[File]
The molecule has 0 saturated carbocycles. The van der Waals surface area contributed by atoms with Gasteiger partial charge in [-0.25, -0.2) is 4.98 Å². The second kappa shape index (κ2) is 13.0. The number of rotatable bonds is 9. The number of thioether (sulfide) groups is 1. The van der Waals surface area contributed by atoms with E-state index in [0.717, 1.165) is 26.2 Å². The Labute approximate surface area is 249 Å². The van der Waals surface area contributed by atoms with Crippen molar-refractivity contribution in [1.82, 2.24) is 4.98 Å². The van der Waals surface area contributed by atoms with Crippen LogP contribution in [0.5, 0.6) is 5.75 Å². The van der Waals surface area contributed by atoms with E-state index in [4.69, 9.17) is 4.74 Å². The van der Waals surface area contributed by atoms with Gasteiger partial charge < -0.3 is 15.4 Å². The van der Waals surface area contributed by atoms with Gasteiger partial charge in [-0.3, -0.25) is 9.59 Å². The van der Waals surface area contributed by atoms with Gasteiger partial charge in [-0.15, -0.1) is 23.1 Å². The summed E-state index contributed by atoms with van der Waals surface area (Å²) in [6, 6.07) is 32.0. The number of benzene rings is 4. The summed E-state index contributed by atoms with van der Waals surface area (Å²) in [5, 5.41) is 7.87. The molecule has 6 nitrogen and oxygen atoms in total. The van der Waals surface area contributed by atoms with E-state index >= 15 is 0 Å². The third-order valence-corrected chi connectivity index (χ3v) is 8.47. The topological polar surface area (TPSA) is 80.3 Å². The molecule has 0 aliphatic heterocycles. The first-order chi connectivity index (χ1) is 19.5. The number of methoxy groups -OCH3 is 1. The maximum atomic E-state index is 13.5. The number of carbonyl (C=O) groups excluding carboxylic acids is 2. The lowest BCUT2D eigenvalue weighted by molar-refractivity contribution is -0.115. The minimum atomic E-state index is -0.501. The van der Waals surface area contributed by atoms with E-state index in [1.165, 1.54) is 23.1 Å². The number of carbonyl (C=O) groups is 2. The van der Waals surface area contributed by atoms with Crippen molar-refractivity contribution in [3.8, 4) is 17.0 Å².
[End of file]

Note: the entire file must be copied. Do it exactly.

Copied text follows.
The molecule has 0 saturated carbocycles. The van der Waals surface area contributed by atoms with Gasteiger partial charge in [-0.25, -0.2) is 4.98 Å². The second kappa shape index (κ2) is 13.0. The number of rotatable bonds is 9. The number of thioether (sulfide) groups is 1. The van der Waals surface area contributed by atoms with E-state index in [0.717, 1.165) is 26.2 Å². The Labute approximate surface area is 249 Å². The van der Waals surface area contributed by atoms with Crippen molar-refractivity contribution in [1.82, 2.24) is 4.98 Å². The van der Waals surface area contributed by atoms with Crippen LogP contribution in [0.5, 0.6) is 5.75 Å². The van der Waals surface area contributed by atoms with E-state index in [4.69, 9.17) is 4.74 Å². The van der Waals surface area contributed by atoms with Gasteiger partial charge < -0.3 is 15.4 Å². The van der Waals surface area contributed by atoms with Gasteiger partial charge in [-0.3, -0.25) is 9.59 Å². The van der Waals surface area contributed by atoms with Gasteiger partial charge in [-0.15, -0.1) is 23.1 Å². The summed E-state index contributed by atoms with van der Waals surface area (Å²) in [6, 6.07) is 32.0. The number of benzene rings is 4. The summed E-state index contributed by atoms with van der Waals surface area (Å²) in [5, 5.41) is 7.87. The molecule has 6 nitrogen and oxygen atoms in total. The van der Waals surface area contributed by atoms with E-state index >= 15 is 0 Å². The third-order valence-corrected chi connectivity index (χ3v) is 8.47. The topological polar surface area (TPSA) is 80.3 Å². The molecule has 0 aliphatic heterocycles. The first-order chi connectivity index (χ1) is 19.5. The number of methoxy groups -OCH3 is 1. The maximum atomic E-state index is 13.5. The number of carbonyl (C=O) groups excluding carboxylic acids is 2. The lowest BCUT2D eigenvalue weighted by molar-refractivity contribution is -0.115. The minimum atomic E-state index is -0.501. The van der Waals surface area contributed by atoms with E-state index in [1.165, 1.54) is 23.1 Å². The number of carbonyl (C=O) groups is 2. The van der Waals surface area contributed by atoms with Crippen molar-refractivity contribution in [3.8, 4) is 17.0 Å².